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Political News UN Climate Talks Resume in Bonn
Posted by on 2013-05-30 12:26:50
contributed by gfoat

United Nations climate negotiations will resume for a fortnight-long session in Bonn, Germany, from the 3rd to the 14th of June. The talks come as the world recently crossed the threshold of 400ppm concentration of carbon dioxide in the atmosphere, at least 50 parts above what scientists suggest is safe (350ppm) and significantly higher than pre-industrial levels (270ppm). The meeting will consist of technical bodies as well as continued long-term talks. This will be the final confirmed negotiation session before the annual UN climate summit is held in Warsaw, Poland, in November.

"While the 400ppm barrier might sound abstract, the impacts of that increased carbon dioxide are very real." Harjeet Singh, International Coordinator on Climate Adaptation with ActionAid, said.

"We have already seen real changes to rainfall patterns, to crop yields, increases in storm surges and droughts that are starving and parching vulnerable people across the globe. These impacts are the heralds of a planetary emergency." Harjeet Singh, International Coordinator on Climate Adaptation with ActionAid, said.

"The gap between current pollution reduction pledges of rich countries and what science and historical responsibility requires is large - for the Bonn talks to be called a success we will have to see those targets go up." Meena Raman, negotiation expert with the Third World Network, said.

"Every tonne of reductions of their fair-share that rich countries refuse to do equals more damage to poor and vulnerable communities or more effort from poor countries." Harjeet Singh, International Coordinator on Climate Adaptation with ActionAid, said.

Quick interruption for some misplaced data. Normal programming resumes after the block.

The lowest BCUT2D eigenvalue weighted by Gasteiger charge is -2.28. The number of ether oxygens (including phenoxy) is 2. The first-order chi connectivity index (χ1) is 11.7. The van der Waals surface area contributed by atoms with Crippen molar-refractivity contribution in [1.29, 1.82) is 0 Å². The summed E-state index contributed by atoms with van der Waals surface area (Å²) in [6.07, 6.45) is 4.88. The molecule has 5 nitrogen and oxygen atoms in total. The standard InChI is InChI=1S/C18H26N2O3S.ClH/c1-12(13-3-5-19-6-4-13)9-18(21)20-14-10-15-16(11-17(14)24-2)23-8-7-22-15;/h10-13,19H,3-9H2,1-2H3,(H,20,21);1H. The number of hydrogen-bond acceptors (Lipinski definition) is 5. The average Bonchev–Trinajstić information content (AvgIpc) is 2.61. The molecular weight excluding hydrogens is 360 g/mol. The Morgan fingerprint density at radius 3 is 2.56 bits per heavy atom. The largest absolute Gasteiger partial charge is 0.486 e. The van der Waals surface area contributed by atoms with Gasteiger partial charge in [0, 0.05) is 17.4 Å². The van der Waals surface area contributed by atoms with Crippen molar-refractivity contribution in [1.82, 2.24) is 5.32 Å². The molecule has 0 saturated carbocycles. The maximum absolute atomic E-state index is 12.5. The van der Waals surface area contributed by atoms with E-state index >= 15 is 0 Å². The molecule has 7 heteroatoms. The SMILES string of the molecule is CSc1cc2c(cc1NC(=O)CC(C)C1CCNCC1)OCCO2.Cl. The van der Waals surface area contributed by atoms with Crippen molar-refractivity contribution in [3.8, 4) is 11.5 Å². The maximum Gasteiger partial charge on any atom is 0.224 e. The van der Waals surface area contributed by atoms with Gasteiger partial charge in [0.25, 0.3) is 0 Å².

"Carbon offset markets have been a profound and shocking failure, that they continue to be on the table in these talks is deeply disturbing. Governments in Bonn need to stop throwing good money after bad, and instead invest in meaningful projects that will actually drive a clean energy transition and produce real emission reductions." Lidy Nacpil, director of Jubilee South - APMDD, said.

"Dirty energy and dirty money from big fossil fuel corporations have poisoned our communities and our collective decision-making for too long. The UN talks must kick-start the just transition to renewable energy globally, and stop the hand-out of tax payers' money to dirty energy corporations. We need to see a real commitment from governments in Bonn to making that change if we are to stop the climate crisis." Asad Rehman, Head of International Climate at Friends of the Earth EWNI said.

The negotiations will be undertaken under two technical bodies, the SBTSA and the SBI and the two "workstreams" launched at the Durban climate summit in 2011, known together as the Ad-hoc Working Group on the Durban Platform for Enhanced Action (ADP). They are:

  • Workstream One on developing an accord under the existing UN climate convention, 'with legal force' to be agreed by 2015 for application from 2020
  • Workstream Two on increasing "ambition" or the level of action and commitments under the Convention to tackle climate change between now and 2020.
    "The overwhelming priority and focus of work must be on scaling up pre-2020 actions, without them the 2020 'deal' will be too little too late." Meena Raman, negotiation expert with the Third World Network, said.

    "If the 2020 deal is made-up of a every country doing as it pleases with no allocation of fair-shares of effort, as proposed by the US, then it won't be worth the paper it's written on." Meena Raman, negotiation expert with the Third World Network, said.

    Key issues covered in these talks will be:

    1. The workshop on Wednesday 6th of June to determine the real-world impact of developed countries' 2020 climate pollution targets;
    2. The technical work on "new" carbon market-mechanisms; and
    3. Consideration of how to scale up access to renewable energy and stop dirty fuel production pre-2020.


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